All About the Berg (Bergamo, Lombardia)


So, it’s been a while since I have written a travel post. That’s because, since returning from Italy, I have remained mostly in San Diego. I am from San Diego, so being here doesn’t feel like traveling, but rather like returning to a childhood memory.

Recently, I’ve been pondering the meaning of home.  I have had many homes: The Blue Victorian (Maine), Catania, the hotel room in Penang Malaysia, Pannikin Coffee and Tea in La Jolla…  What does it mean to be at home?  When are we at home and when are we simply passing through or traveling?  Why is it that you can live in one place for many years and never call it home, while a couple days in another and it is suddenly “home?”  Why do homes come and go?  One minute it feels like home, the next moment it’s a stranger.  The one conclusion that I can draw is that home is not equated to an amount of time one stays in a place, but rather to an innate sense of comfort, kind of like the perfect fit of your favorite pair of jeans.

I returned three months ago from Bergamo, where I was working for a year. I have been a bit nostalgic for my Bergamasco life lately, and I realized that I never wrote about Bergamo. Although I lived in Bergamo for a year, I don’t think I managed to post a single photo of the city, and I believe it’s because this is a travel blog.  I never saw Bergamo as a destination but rather a home, a point of departure.  I certainly now view it as a destination, and therefore, dedicate this post to the beautiful, charming, chilly, medieval, hilly city.


An Introduction to Bergamo

Like most medium-sized cities, Bergamo is broken into multiple neighborhoods. The most noticeable distinction is between Città Alta and Città Bassa, the upper city and the lower city.


Città Alta

Città Alta is the medieval city of Bergamo. In the Dark Ages, Bergamo was an important city ruled by the Venetian Empire, and a trip to the upper city is a step back to those times. The upper city is the oldest part of the city, and therefore the main tourist attraction, but don’t let that stop you. Make sure to venture off the main roads and explore the various alleys and hidden viewpoints and parks scattered inside the lion protected gates. Historical tip: the lions that you see guarding gates and on building facades are the signs of the Venetian empire.
Note that Città Alta is the most expensive part of the city, so if you are looking for a cheap place to stay or a cheap meal, you probably won’t find it here.
It sits up on a hill accessible by tram or a 20 minute walk up the ancient walls of the city.
My favorite thing to do in Citta Alta was to run the walls every evening at sunset. Your workout will be accompanied by a brilliant sunset over the hills and lots of cute dogs and families taking their evening walk. Extra special, are the old women who cheer you on as you run up the hill, “Forza! Forza!”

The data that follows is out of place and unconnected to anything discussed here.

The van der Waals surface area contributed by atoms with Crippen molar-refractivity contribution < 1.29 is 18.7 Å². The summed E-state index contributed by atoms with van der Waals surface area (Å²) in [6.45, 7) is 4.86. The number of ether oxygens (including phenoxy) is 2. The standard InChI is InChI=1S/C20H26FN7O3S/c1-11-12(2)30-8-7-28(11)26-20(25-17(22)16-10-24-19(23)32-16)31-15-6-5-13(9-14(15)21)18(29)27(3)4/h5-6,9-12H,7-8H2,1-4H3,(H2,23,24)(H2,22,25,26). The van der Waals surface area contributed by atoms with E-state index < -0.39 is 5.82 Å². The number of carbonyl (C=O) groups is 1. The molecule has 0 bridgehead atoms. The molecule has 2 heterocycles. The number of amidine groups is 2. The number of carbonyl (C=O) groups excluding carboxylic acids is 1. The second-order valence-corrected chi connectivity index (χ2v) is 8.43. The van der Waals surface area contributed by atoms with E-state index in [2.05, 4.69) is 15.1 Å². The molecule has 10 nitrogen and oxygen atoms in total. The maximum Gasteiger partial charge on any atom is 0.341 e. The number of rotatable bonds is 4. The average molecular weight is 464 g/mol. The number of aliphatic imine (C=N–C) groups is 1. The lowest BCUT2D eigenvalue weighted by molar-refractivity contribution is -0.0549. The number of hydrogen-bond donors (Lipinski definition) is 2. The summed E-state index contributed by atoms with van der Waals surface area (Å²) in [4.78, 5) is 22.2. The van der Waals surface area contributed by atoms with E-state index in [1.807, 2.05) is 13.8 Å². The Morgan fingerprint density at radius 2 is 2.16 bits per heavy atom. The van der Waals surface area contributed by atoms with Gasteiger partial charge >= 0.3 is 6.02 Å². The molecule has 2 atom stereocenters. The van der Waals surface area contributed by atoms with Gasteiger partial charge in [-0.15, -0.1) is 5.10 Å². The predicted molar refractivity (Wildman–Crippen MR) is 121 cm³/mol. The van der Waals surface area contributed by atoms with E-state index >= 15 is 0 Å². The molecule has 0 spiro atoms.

Città Bassa

Città Bassa is the lower and “newer” part of the city. By new, I mean that it only goes back to the 17th century, a lot later than Città Alta. The center of Città Bassa is Porta Nuova, which coincidentally is the beginning of the main shopping district, Via XX Settembre. These streets are walking only and house a few of the major designer boutiques as well as more affordable stores and cutesy cafes and gelaterias. Check out these outdoor cafes around 7 PM for apperativo (similar to Spanish Tappas). Order a drink, get your free snacks, and have fun people watching.


San Vigilio

San Vigilio can actually be considered a part of Città Alta, but I’ve split it off because it is more of a wealthy hilltop neighborhood than the more central Citta Alta.
The only real site in San Vigilio is the Castle park, which houses the remains of a single tower and spectacular views of the valley and surrounding Pre-alp mountain range.

San Vigilio is also accessible by tram, but I would suggest the lovely hike up a street called Via San Vigilio, sometimes referred to lovingly as la rippa, a fitting nickname for a cobblestone road which seems almost perpendicular to the climber. Hiking from Città Bassa to San Vigilio will give you quite the workout and you can rest and eat at one of the two restaurants at the top. I would suggest, however, the pizzeria as it hosts some of the most spectacular views I have ever encountered.



Parco dei Colli

My all-time favorite place in Bergamo is not Citta Alta or Via XX, but rather Parco dei Colli.  Here’s the funny part, I actually didn’t discover this hilly nature spot until more than half way through the year.  It’s very popular with the mountain biking and marathoning crew in BG, as its “walkable” from the center of the city.  It’s a bunch of dirt paths through the woods that zig zag up the hills behind Citta Alta offering splendid views of the valley.  The greatest part, is that you really feel as if you’ve left the hustle and bustle of the city, cause your smack dab in a jungle.  Secret spots like these are the best respite from hectic city life.

Here’s a selfie of us post hike.  Arrivaderci!


3 thoughts on “All About the Berg (Bergamo, Lombardia)

  1. What an amazing post about Bergamo! This is a very beautiful city. And yes, when we live somewhere we never think in writing about it…I’ve been in Milan for one year already, and only now I decided to “explore” the city well. Congratulations for the blog 😉


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